LMU alumnus Jack Polerecky ('18) will compete in the U.S. Olympic Marathon Trials in Atlanta, Georgia on Feb. 29. Polerecky, who ran cross country and track during his time at LMU, qualified for the event after running 2:18:25 at the Indianapolis Monumental Marathon on Nov. 9, 2019. The Nebraska native has trained professionally since his graduation from LMU in winter of 2018. Asst. Sports Editor Jameson O'Neil talked to Polerecky about his transition to professional running.
Jameson O'Neil (J.O.).: After your graduation from LMU, where did you go and what were your post-collegiate plans?
Jack Polerecky (J.P.): After I graduated I moved to Flagstaff, Arizona ... It’s in the mountains, it's at 7,000 feet [and] it's the hub of distance running. And so I moved there, and I kind of really didn't have a plan when I moved there. I was just like "Okay, I want to run." I had a restaurant job set up, and I was doing that, but over time, I found a coach [and] I got a job coaching other people, and I've been training for the past year and a half or so.
J.O.: When during your time at LMU did you realize you wanted to run professionally, or at least semi-professionally?
J.P.: It was kind of a slow journey to that realization. I was a [biochemistry] major and I thought I would be doing either medical school or [physical therapy] school afterwards. Towards the end [of my time at LMU], I knew I just wanted to take a break from school [and] focus more on running, because I'll have my brain forever, but my legs will only really last me throughout my 20's and whatnot. And so pretty much [during] my last semester, I knew that my running journey wasn't over and that I wanted to keep pursuing it at some level post-college. I didn't know if that would just be a year, but now I'm realizing that I'll probably be running for a quite a while.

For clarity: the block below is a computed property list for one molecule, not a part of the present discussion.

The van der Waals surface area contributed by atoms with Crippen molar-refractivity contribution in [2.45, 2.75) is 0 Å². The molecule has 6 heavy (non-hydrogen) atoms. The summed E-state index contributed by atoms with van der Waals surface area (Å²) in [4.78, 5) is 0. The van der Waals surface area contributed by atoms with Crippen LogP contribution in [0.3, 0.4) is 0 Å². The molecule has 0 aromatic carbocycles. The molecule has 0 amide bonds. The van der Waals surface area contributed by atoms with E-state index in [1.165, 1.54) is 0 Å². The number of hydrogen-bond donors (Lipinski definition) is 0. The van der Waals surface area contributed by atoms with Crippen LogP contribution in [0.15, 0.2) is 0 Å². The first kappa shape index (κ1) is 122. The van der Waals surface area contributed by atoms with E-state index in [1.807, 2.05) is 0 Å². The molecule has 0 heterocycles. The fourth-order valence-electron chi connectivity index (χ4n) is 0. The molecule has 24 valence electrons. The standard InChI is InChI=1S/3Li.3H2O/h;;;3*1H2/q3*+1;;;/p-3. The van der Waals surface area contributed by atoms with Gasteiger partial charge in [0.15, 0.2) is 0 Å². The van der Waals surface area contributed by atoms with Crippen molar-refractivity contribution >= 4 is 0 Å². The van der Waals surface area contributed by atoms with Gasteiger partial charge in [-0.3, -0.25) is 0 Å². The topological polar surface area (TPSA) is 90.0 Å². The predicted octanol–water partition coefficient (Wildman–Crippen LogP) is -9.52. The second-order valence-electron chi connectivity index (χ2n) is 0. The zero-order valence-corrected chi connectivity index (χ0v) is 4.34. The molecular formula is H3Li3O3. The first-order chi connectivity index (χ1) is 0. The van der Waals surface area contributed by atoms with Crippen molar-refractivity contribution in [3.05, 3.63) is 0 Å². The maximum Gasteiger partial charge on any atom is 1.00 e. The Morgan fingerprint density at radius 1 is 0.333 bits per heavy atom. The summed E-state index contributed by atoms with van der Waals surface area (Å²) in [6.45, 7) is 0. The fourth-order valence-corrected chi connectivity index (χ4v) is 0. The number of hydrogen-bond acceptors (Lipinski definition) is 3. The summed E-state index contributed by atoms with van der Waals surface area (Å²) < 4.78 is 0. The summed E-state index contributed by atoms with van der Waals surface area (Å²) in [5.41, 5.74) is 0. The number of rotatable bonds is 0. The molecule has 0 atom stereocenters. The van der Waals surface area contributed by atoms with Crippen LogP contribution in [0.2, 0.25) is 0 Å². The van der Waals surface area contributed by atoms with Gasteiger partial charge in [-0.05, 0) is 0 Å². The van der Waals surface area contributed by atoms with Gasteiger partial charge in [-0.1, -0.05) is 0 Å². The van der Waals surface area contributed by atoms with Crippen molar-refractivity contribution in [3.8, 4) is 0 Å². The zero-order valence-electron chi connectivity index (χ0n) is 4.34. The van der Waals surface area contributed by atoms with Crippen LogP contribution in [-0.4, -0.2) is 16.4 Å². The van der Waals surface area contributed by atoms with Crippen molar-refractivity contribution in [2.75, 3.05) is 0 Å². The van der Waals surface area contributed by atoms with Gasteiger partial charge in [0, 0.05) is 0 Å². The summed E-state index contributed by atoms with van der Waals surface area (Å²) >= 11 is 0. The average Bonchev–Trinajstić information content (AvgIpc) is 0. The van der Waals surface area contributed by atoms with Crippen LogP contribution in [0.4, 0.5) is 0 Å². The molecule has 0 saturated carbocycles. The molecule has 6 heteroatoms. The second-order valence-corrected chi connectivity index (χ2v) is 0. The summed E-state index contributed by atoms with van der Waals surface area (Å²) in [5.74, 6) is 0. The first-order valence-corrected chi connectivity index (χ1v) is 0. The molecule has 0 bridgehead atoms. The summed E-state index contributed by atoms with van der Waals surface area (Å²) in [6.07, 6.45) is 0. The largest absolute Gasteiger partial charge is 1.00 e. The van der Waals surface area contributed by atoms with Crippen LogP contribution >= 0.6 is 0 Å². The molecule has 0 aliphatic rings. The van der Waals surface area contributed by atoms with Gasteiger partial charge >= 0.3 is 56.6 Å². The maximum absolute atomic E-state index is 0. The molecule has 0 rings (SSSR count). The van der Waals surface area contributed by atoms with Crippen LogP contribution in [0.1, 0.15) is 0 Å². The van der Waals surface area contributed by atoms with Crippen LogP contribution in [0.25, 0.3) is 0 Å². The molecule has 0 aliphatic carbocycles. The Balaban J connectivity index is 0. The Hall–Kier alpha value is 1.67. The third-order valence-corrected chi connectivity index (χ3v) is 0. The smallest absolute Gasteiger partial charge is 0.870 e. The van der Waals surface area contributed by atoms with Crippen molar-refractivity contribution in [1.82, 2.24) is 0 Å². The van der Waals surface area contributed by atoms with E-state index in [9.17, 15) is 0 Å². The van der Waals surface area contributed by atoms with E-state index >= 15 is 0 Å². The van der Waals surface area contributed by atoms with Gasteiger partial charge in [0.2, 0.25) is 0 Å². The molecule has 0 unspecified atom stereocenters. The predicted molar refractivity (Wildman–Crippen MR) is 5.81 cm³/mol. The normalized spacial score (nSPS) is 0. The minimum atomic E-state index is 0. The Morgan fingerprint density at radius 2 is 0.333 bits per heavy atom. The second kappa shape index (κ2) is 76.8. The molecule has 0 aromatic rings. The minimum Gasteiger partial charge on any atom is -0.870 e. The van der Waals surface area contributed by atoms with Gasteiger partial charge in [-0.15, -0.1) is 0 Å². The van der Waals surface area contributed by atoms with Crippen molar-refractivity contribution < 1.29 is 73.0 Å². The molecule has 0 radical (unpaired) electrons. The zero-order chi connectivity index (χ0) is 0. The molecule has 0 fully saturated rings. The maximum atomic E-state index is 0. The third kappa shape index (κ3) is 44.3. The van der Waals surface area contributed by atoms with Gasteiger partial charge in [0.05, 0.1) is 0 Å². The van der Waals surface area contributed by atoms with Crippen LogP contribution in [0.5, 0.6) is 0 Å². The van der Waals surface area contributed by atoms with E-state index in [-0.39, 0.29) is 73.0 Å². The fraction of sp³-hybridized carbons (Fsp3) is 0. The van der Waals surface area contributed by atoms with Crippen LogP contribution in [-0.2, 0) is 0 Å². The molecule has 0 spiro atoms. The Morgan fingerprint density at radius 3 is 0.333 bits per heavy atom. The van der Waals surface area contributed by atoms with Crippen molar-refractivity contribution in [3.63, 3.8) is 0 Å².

J.O.: When it came to which event to focus on professionally, how did you know you were going to focus on the marathon?
J.P.: I knew that the longer the distance, the better [for me]. I didn't know I wanted to do the marathon until right when I graduated. The [indicators] for that were that the [Marathon] Olympic Trials are only every four years. It felt like a cool challenge to see if I could do it, and over the course of a year, transition from a 6.2 mile race to a 26.2 mile race. It was tough, but I knew it would be within my wheelhouse.
J.O.: What has training been like and what is your goal for the Trials?
J.P.: For the buildup of the trials I was running 100 to 110 miles a week. But [due to injury], within the past month or two, I haven't been able to do the big workouts necessary to really train as I did for Indianapolis. My goal for the trials is get to the trials feeling healthy, and have that leg be back to 100%, and just enjoy lining up with the best in the nation.
J.O.: How do you think your time at LMU shaped your professional career?
J.P.: My time at LMU really helped me fall in love with the sport. I was surrounded by some guys that encouraged and pushed me, [and] a coach that did the same. It was cool running at a school that wasn't necessarily a powerhouse. They cared more about the individuals and everybody kind of had a chip on their shoulder. Entering the post-collegiate life, I still have that kind of chip on my shoulder and I feel like I have a lot to prove.